// You can get a nice, fat star with k=(n-2)/2
   let(r_inner = inner_radius(r_outer, n, k))
    [for (i=[0:2*n-1]) 
        (i%2==0? r_outer: r_inner)*[cos(i*180/n), sin(i*180/n)]];
    
    
module star(r_outer=5, n=5, k=2)
   // Make a polyhedral star with n points.
{   points = star_points(r_outer=r_outer,n=n,k=k);
    polygon(points=points, convexity=n);
}


module star_outline(n=5, r=50, line=2,k=undef)
{
    k_star = k==undef? (n-2)/2: k;
    points = star_points(r_outer=r,n=n,k=k_star);
    echo(points=points);
    inner = offset(points, delta=-line, closed=true);
    echo(inner=inner);
    difference()
    {   polygon(points);
        polygon(inner);
    }
    
}

module star_of_stars(n=5, r=50, line=2, k=undef)
{
    k_star = k==undef? (n-1)/2: k;
    r_sub = inner_radius(r, n, k_star);
    star_outline(n=n, r= 2*r_sub, line=line, k=k_star);
    for (i=[0:n-1])
    {
        rotate((2*i+1)*180/n)
            translate([2*cos(180/n)*r_sub,0])
                rotate(((n+1)%2)*180/n)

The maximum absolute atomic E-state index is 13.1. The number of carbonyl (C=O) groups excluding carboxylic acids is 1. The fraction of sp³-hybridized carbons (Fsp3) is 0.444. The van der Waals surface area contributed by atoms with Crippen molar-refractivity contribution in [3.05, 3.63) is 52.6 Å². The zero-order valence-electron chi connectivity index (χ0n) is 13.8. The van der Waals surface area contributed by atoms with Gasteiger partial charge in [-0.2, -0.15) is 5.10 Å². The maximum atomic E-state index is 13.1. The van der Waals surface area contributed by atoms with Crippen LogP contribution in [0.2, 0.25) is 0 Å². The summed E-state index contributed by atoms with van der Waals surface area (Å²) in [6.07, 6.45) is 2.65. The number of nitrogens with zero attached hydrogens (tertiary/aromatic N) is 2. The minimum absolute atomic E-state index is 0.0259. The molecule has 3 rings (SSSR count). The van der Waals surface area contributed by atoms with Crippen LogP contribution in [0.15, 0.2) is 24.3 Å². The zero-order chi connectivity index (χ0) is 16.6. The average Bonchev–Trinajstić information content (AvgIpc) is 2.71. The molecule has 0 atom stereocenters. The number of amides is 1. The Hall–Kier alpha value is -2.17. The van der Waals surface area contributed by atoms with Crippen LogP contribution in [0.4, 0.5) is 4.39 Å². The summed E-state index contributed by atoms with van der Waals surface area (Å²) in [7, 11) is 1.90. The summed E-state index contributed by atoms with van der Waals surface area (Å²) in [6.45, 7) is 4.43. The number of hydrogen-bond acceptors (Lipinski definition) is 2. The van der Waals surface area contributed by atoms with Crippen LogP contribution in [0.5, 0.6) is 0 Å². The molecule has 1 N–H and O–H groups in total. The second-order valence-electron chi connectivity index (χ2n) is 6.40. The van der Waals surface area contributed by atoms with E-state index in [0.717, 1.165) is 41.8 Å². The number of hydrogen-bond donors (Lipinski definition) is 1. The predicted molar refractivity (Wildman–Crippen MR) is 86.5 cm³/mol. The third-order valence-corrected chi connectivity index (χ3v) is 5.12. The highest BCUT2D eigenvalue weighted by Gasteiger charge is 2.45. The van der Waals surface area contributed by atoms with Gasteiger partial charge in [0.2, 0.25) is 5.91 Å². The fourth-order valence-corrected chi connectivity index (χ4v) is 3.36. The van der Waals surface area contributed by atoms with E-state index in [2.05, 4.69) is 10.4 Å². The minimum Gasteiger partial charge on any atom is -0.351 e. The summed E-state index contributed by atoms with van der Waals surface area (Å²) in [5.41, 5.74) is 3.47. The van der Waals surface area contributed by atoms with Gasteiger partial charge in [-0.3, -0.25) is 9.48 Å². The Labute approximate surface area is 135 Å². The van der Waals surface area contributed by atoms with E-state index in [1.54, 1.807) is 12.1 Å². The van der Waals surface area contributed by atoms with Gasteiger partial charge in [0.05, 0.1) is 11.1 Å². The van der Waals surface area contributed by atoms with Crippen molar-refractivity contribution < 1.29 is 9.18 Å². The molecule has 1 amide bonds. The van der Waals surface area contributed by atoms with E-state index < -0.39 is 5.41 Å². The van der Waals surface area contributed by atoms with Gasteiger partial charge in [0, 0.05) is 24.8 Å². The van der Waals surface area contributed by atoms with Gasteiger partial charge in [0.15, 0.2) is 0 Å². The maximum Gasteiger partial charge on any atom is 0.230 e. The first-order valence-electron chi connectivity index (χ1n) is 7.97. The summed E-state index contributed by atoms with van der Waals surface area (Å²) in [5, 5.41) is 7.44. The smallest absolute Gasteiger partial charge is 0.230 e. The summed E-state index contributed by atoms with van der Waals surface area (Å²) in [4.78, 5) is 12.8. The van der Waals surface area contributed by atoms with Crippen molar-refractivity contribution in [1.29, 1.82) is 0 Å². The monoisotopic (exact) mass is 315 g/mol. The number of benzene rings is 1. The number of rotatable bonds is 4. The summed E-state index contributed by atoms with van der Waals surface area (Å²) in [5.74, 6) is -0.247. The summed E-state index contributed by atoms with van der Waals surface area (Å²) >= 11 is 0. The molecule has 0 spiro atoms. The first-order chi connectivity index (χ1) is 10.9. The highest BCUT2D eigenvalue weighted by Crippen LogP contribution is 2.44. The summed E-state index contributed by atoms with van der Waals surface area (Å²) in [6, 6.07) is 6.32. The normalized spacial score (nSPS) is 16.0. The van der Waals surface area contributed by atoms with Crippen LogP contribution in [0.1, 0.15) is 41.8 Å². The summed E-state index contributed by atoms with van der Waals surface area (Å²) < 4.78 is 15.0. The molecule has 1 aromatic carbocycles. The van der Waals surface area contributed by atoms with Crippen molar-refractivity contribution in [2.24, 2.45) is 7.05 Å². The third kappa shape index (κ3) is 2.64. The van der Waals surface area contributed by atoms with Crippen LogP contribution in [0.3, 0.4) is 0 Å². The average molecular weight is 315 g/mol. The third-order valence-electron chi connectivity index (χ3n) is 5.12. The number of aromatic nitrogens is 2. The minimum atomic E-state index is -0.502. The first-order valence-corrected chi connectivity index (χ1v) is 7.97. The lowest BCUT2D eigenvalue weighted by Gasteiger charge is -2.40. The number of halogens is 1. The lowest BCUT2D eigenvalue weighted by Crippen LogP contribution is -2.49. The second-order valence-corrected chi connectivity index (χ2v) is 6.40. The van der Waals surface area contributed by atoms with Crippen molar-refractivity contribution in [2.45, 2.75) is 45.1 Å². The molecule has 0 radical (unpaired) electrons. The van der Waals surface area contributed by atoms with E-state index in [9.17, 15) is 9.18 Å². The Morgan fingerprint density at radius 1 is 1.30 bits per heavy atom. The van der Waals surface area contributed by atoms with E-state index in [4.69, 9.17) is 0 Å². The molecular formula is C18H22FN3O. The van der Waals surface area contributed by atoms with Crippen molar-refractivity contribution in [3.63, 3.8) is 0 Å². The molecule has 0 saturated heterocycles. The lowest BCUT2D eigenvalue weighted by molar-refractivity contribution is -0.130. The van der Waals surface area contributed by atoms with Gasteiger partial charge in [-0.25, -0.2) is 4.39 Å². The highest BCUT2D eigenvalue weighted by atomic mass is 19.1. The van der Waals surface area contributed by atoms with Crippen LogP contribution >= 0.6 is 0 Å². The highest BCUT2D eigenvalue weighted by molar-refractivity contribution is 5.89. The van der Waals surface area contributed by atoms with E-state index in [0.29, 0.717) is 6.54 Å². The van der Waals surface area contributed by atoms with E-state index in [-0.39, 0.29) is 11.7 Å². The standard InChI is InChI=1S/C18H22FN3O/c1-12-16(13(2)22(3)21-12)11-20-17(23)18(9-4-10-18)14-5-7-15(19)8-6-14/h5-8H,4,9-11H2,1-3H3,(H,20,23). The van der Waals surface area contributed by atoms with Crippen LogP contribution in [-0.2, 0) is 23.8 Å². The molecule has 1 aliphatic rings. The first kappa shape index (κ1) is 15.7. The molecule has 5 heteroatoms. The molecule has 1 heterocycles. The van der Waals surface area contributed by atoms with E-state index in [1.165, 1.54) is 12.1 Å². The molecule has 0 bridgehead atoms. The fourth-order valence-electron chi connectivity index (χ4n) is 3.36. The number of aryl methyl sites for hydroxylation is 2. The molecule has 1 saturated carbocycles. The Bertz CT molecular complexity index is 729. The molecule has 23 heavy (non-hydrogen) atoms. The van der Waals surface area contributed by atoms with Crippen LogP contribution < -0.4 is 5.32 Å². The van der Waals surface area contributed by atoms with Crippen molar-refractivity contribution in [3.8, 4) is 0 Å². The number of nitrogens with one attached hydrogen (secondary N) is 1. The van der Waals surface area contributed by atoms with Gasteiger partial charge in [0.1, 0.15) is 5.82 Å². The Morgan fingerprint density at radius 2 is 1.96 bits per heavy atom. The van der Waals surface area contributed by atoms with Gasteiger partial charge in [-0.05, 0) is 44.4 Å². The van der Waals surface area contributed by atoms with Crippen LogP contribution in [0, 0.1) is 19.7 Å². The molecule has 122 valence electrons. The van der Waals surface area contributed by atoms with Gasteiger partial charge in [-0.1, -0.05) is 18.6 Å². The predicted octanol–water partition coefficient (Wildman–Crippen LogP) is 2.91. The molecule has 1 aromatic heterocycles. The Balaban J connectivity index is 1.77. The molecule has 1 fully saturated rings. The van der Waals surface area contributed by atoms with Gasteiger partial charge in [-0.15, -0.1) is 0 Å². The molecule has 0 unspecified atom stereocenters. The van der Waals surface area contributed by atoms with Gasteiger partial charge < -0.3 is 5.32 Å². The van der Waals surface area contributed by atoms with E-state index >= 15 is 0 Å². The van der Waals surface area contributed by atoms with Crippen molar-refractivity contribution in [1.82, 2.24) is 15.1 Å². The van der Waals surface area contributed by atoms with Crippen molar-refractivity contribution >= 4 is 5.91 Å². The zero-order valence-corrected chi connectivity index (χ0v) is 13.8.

star_outline(n=n,r=r_sub+0.001, line=line, k=k_star);
    }
}



module solid_star(n=5, r=50, k=undef, height=undef)
// Make a solid star with n points and outer radius r
//    k is a skinniness parameter (0 to n/2), as defined in star
//      default value is (n-2)/2, which makes a slightly fat star
//      (try n/2 for a skinny star)
//    height is the height of the star, default is r/3
{
    k_star = k==undef? (n-2)/2: k;
    h = height==undef? r/3: height;

    linear_extrude(height=h, scale=0)
       star(n=n,k=k_star, r_outer=r);
}


module solid_star_of_stars(n=5, line=2, r=50)